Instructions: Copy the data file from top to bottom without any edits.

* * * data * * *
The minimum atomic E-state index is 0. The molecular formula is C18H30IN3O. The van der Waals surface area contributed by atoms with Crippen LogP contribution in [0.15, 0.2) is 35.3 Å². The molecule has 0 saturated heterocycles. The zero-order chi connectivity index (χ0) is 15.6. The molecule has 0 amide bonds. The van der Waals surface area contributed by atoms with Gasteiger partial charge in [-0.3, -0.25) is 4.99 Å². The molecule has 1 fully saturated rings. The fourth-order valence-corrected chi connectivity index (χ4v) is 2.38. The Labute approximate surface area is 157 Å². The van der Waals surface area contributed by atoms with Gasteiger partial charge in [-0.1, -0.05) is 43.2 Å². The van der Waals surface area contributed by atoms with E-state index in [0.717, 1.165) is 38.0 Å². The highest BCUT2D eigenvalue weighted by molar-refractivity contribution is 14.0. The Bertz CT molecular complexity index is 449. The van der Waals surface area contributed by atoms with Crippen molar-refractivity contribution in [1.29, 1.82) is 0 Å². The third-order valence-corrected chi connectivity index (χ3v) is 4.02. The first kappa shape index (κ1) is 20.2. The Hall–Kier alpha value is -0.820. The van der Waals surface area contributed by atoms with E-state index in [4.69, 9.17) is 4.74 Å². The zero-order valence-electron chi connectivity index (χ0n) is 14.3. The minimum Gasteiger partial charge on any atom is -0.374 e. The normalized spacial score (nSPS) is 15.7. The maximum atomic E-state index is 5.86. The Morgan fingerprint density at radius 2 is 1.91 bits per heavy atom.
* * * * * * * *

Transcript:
The minimum atomic E-state index is 0. The molecular formula is C18H30IN3O. The van der Waals surface area contributed by atoms with Crippen LogP contribution in [0.15, 0.2) is 35.3 Å². The molecule has 0 saturated heterocycles. The zero-order chi connectivity index (χ0) is 15.6. The molecule has 0 amide bonds. The van der Waals surface area contributed by atoms with Gasteiger partial charge in [-0.3, -0.25) is 4.99 Å². The molecule has 1 fully saturated rings. The fourth-order valence-corrected chi connectivity index (χ4v) is 2.38. The Labute approximate surface area is 157 Å². The van der Waals surface area contributed by atoms with Gasteiger partial charge in [-0.1, -0.05) is 43.2 Å². The van der Waals surface area contributed by atoms with E-state index in [0.717, 1.165) is 38.0 Å². The highest BCUT2D eigenvalue weighted by molar-refractivity contribution is 14.0. The Bertz CT molecular complexity index is 449. The van der Waals surface area contributed by atoms with Crippen molar-refractivity contribution in [1.29, 1.82) is 0 Å². The third-order valence-corrected chi connectivity index (χ3v) is 4.02. The first kappa shape index (κ1) is 20.2. The Hall–Kier alpha value is -0.820. The van der Waals surface area contributed by atoms with E-state index in [4.69, 9.17) is 4.74 Å². The zero-order valence-electron chi connectivity index (χ0n) is 14.3. The minimum Gasteiger partial charge on any atom is -0.374 e. The normalized spacial score (nSPS) is 15.7. The maximum atomic E-state index is 5.86. The Morgan fingerprint density at radius 2 is 1.91 bits per heavy atom.